• The clove hitch – is used when you want to climb on something or build a shelter around a log, pole, stick, or tree branch and it’s usually done in the middle of the rope.
  • The bowline knot – this one actually combines the square and clove knots as far as efficiency goes, because it doesn’t slip, even if you haven’t tightened it all the way through.
  • The tautline hitch – very useful for securing tents and for tying things to the ground so that they don’t shift place, no matter what. It’s very adjustable, but this means you also have to keep an eye on it, because it will come loose.
  • The sheet bend knot – this one is mostly a sailor’s knot, but it has been adopted by campers and survival experts as well, because of its versatility and strength. It’s a bit more advanced than the others and it’s typically used to make a net out of fine lines.

List of Bends - Knots for Tying Two Ropes Together

When trying to tie two loose ropes together, you need to use special knots, depending on your purposes, so knowing what types of bends there are is important when it comes to survival.

  • Ashley’s Bend
  • The Albright Special;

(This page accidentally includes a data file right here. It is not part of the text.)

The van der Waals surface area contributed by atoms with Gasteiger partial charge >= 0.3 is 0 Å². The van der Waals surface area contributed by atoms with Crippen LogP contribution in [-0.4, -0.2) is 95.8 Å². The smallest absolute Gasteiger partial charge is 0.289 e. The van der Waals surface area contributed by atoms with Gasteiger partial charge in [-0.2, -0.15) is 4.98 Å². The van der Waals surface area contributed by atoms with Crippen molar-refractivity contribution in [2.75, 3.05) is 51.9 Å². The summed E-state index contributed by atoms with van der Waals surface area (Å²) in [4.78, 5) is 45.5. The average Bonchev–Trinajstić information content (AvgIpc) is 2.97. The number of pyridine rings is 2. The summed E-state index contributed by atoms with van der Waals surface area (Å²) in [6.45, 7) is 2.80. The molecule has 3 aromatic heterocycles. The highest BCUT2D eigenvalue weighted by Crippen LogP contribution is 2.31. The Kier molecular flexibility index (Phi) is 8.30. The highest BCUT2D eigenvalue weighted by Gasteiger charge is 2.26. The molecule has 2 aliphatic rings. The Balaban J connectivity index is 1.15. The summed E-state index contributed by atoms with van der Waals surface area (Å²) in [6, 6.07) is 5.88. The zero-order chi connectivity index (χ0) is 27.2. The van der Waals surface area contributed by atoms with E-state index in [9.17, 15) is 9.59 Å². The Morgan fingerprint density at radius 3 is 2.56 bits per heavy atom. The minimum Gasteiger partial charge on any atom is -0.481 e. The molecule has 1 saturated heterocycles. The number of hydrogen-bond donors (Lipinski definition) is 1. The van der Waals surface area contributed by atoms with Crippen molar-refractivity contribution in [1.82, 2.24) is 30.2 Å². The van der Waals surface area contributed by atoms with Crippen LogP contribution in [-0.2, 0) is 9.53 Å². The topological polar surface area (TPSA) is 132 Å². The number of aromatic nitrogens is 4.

• The Blood Knot – used especially with nylon rope;
  • The Butterfly Bend;
  • The Carrick Bend;
  • Hunter's bend;
  • Flemish bend;
  • True lover's knot;
  • Surgeon's knot;
  • Zeppelin bend.

List Of Loop Knots

As far as loop knots go, the variety can be overwhelming, so try choosing the ones which are easier and faster for you to learn, as these qualities will be valuable in a survival situation.

  • Farmer's loop;
  • Jury mast knot;
  • Karash double loop;
  • Trident loop;
  • Yosemite bowline;
  • Shoelace knot;
  • Friendship knot loop;
  • Fiador knot
  • Bimini twist;
  • Diamond knot.

List of Hitches (for Tying a Rope to an Object)

Hitches are used to tie a certain object with a rope, for the purpose of moving it around or safeguarding it at a height and it’s definitely a skill you need to acquire.

  • Barrel hitch;
  • Becket hitch;
  • Cat's paw;
  • Clove hitch;
  • Siberian hitch;
  • Palomar knot;
  • Icicle hitch;
  • Half hitch;
  • Cow hitch;
  • Anchor bend.

The Ultimate List of the Rope Knots You'll Use the Most

Out of all these types of knots and the multitude of models and designs, there are a few which you will be using most when in the outdoors.